Bird Islands from the Third Look-Off

Bird Islands from the third look-off
Photo 14 of 25: Bird Islands from the third look-off
Taken 2007 August 10 from the Cape Smokey Trail
at the third look-off (counting from the trail head in the park)
GPS 46°36.4??'N 60°22.1??'W

Eight minutes from the second look-off, one arrives at the third look-off, from which the views are considerably improved over those of the second look-off. This view to the southeast shows (from right to left) Cape Dauphin at the northern terminus of the Great Bras d’Or Massif (which runs along the west side of the Great Bras d’Or Channel from Cape Dauphin in the north to Beinn Bhreagh near Baddeck) and the northern end of Boularderie Island, with the Bird Islands, a popular boat tour destination from Englishtown and Big Bras d’Or, in the centre of the photo. The topographic map shows six islands, of which only the two large islands are named: the leftmost is Ciboux Island and the rightmost is Hertford Island; the other four are minuscule rocky islets, one just off the left tip of Ciboux Island, one just off the right tip of Ciboux Island, and two between Ciboux Island and Hertford Island. These islands are known for their fine bird-watching opportunities, featuring the black guillemot, the razorbill, the black-legged kittiwake, and the great blue heron among other species, but they are best known for their Atlantic puffins, small marine birds that nest here between May and August, and the largest colony of great cormorants in North America. Grey seals are also present from mid-July to mid-September.

At the right of the photo is the Great Bras d’Or Massif, which tapers down to Cape Dauphin at its northeast tip. The topographic map shows Cape Dauphin Mountain at its northern end, while Kellys Mountain is further south (just north of the Trans-Canada Highway (Highway 105)); however, the northern end of the whole massif is also commonly referred to as Kellys Mountain.

There seems to be general agreement that the waters to the east of the Bird Islands belong to the Atlantic Ocean. The waters to the west of the Bird Islands and directly below Cape Smokey, i.e., St Anns Bay and the coastal waters north to Aspy Bay (on the east side of the Cape North Massif), are often considered to be part of the Atlantic Ocean as well; however, the typographic maps label them (including St Anns Bay on 11K07) as part of the Gulf of St Lawrence! At first, I thought this was an egregious error, but further research indicates that these waters are indeed sometimes classified as part of the Gulf, since where the Gulf ends and the Atlantic begins seems to be completely undefined. All sources agree that the Cabot Strait is one of the three straits connecting the “inland sea” that is the Gulf of St Lawrence¹ to the Atlantic Ocean (the other two are the Strait of Belle Isle between Newfoundland and Québec/Labrador and the Strait of Canso between Cape Breton Island and mainland Nova Scotia, though this latter is now almost entirely blocked by the Canso Causeway). Given its connecting function, it is natural to consider the Cabot Strait both as an egress of the Gulf and as an ingress of the Atlantic, so the lack of crispness in the definition where the Gulf ends and the Atlantic begins is quite understandable here. Still, I find the extension of the Gulf into the waters east of Cape North and south of the Cabot Strait to be very unhelpful and downright confusing, as these waters are definitely not part of any inland sea, and most especially since the adjacent waters to the east of the Bird Islands are universally agreed to be part of the Atlantic Ocean. In this essay, as in those which precede it, I therefore consider the Gulf of St Lawrence to end at the line between Cape North and St Pauls Island and I continue to refer to the waters off the northern coast of Cape Breton as the Cabot Strait and to those south of Aspy Bay and north of Cape Smokey as the Atlantic Ocean.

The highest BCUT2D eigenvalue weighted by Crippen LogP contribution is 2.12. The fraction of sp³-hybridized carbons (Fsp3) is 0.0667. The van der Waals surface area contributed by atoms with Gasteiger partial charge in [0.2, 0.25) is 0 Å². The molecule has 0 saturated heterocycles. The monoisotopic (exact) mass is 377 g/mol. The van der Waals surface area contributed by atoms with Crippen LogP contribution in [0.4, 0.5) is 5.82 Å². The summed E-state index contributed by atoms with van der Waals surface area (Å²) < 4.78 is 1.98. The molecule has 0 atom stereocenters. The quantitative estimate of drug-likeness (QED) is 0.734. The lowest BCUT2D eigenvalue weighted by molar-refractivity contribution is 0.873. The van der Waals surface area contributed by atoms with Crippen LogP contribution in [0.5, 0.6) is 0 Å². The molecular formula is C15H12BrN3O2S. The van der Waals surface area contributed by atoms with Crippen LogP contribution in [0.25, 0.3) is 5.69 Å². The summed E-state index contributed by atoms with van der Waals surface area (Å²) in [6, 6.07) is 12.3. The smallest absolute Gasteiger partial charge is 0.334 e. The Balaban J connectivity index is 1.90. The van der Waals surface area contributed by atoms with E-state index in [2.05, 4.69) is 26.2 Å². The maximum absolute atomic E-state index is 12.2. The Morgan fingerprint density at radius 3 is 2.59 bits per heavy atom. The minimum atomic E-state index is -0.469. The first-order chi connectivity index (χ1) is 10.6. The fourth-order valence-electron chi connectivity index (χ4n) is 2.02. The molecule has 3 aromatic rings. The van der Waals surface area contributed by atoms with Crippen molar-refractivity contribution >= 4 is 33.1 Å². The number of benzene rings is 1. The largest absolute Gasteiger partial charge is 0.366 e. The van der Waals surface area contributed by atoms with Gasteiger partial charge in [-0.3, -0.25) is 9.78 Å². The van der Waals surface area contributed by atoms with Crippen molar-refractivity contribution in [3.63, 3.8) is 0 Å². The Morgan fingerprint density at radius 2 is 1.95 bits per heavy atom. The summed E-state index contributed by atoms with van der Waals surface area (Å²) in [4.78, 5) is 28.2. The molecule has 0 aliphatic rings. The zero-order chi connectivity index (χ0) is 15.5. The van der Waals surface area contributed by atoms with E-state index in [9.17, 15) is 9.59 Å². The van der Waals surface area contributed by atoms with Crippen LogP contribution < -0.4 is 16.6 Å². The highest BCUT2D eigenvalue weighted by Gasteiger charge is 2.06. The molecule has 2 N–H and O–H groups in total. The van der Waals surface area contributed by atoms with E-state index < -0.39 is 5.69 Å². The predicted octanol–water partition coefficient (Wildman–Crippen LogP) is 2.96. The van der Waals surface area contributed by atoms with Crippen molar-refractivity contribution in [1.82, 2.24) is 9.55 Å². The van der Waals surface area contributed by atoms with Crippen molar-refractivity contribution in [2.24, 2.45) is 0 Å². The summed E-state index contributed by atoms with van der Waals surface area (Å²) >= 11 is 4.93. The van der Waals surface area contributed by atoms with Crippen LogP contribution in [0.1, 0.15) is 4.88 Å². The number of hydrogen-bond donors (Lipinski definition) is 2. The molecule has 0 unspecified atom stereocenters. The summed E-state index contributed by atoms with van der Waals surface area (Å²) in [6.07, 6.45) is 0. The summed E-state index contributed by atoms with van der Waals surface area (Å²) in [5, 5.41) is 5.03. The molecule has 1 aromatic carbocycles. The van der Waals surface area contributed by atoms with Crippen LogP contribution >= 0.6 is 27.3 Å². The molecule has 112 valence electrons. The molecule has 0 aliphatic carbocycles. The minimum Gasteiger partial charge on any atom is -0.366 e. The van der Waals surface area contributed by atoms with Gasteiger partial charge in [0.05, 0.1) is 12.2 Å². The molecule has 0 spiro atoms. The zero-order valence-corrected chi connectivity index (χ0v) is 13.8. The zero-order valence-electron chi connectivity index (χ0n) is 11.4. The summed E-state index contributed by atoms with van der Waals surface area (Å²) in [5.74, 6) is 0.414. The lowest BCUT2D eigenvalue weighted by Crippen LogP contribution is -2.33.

[2012] Since this essay was written, I have taken the Englishtown boat tour around the Bird Islands, photos from which are in this photo essay.

¹ I am indebted to Mike Little both for the reference to this web page, whose maps are very helpful, and for enlightening discussion on the local naming of these waters. [2012 addendum] This web page has since been moved to the archives, but its contents remain available and germane, in spite of a note declaring the page to be “outdated and no longer relevant”.